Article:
This week’s “Thankful Thursday” would like to honor Police Officer Abigail Arias, Badge #758, a 6-year-old little girl who was sworn in as an honorary officer in Freeport, Texas. Officer Arias had a big dream, to be a police officer, a dream that came true.
Freeport Police Chief Raymond Garivey Jr. first met Abigail at the department’s “Pancakes with Santa” event. Abigail has Wilms tumor, a type of kidney cancer in children. At that meeting, Abigail expressed her desire to become a police officer when she grows up. “You have to meet her to really understand what a great and inspiring young lady she is. The chemo and radiation hasn’t worked and basically the family is now leaving it in God’s hands and praying for a miracle,” said Chief Garivey.
To fulfill Abigail’s dream, Chief Garivey contacted Cop Stop to get a customized Freeport police uniform designed for Abigail. Cop Stop’s owner, Rick Fernandez, donated the uniforms to her, along with the duty rig and gun belt.
Abigail dressed in her uniform and smiling enters the business, Prison Break Tattoos in Houston, Texas with her uncle, Rommel Arias. Owner Bryan Klevens shows Abigail first responder patches from all over the world. During the visit, Freeport Police Department patches are sewn on Abigail’s long-sleeved navy shirt and even on her cowboy boots. She wears her badge around her neck, and a flashlight and pink handcuffs dangle from her belt.
To Abigail’s surprise, Klevens is also a police officer as he shows her his own badge. Since 2013, he has operated the tattoo studio while working as a narcotics officer with the Houston Police Department for over 25 years. His own sister died of cancer, making Abigail’s battle and her desire to be an officer even more personal.”I created this tattoo studio specifically for my brothers and sisters in blue and all first responders from across the country,” he says, noting that it’s also open to the public. People seek a wide range of tattoos from patriotic flags to memorial badges for fallen officers and helmets for fallen firefighters, to coverage for bullet and knife scars. Klevens sees the studio as place of therapy for first responders and their families. “You’re given the opportunity to tell a story, and not just any story, but a story that has defined you and your life and your career, to people who are part of that with you, to a fellow first responder,” he says. “That’s healing.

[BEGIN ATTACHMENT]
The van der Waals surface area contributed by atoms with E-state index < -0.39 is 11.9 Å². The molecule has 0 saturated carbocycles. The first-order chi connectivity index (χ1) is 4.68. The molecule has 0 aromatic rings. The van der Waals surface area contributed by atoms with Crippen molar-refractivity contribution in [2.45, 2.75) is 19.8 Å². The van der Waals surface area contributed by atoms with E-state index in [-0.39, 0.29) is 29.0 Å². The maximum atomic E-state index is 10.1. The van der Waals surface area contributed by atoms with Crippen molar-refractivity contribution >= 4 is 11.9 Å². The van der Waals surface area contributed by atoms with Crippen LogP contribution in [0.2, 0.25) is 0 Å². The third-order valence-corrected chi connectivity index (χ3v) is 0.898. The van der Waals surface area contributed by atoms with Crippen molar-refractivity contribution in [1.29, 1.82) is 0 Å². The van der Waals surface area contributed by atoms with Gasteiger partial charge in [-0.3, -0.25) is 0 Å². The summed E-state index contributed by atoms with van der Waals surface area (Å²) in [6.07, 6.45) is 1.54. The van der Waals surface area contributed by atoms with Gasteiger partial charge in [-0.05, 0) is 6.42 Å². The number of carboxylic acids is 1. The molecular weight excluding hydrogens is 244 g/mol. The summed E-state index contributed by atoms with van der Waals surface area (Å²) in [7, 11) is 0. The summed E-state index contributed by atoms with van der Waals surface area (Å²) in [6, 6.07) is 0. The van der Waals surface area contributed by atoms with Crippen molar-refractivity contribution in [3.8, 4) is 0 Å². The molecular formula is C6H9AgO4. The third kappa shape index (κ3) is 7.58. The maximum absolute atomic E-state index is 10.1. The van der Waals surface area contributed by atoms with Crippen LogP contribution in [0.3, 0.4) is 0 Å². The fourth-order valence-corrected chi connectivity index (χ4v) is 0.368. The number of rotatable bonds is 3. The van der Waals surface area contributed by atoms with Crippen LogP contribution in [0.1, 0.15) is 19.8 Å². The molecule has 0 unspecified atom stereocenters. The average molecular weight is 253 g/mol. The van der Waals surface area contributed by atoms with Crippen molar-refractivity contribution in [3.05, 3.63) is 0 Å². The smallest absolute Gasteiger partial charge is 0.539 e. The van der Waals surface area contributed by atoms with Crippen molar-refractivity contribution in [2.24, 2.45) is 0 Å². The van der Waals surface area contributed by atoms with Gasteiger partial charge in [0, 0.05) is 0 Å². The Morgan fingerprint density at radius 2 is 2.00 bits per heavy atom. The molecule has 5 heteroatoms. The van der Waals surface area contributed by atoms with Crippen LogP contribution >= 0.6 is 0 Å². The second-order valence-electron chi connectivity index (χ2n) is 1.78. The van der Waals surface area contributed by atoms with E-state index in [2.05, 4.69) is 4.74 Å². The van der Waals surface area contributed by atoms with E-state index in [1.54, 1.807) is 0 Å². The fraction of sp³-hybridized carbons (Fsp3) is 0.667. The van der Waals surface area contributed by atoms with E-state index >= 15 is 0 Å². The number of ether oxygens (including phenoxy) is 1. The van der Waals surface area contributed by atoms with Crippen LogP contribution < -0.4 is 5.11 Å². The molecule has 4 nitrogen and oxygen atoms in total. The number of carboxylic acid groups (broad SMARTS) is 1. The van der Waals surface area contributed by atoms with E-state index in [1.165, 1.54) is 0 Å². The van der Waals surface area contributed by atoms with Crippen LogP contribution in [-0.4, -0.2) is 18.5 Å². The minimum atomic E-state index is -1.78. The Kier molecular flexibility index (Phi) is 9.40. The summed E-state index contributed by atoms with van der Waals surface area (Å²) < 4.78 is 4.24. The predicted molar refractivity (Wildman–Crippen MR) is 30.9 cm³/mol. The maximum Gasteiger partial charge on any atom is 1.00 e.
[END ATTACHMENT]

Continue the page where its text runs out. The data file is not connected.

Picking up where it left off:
Rommel Arias proceeds to get a tattoo of Abigail’s name and badge on his calf in honor of his niece. “Now that I’ve got your badge, I’m always going to be fighting the bad guys with you. We’re going to beat them bad guys, baby”, he tells his niece.
“Every day that I wake up, I just dream that I really want to be a police officer and to help fight the bad guys,” Abigail says. The bad guys Abigail is referring to are the cancer cells she is fighting. The uniform, she says, “keeps me brave.”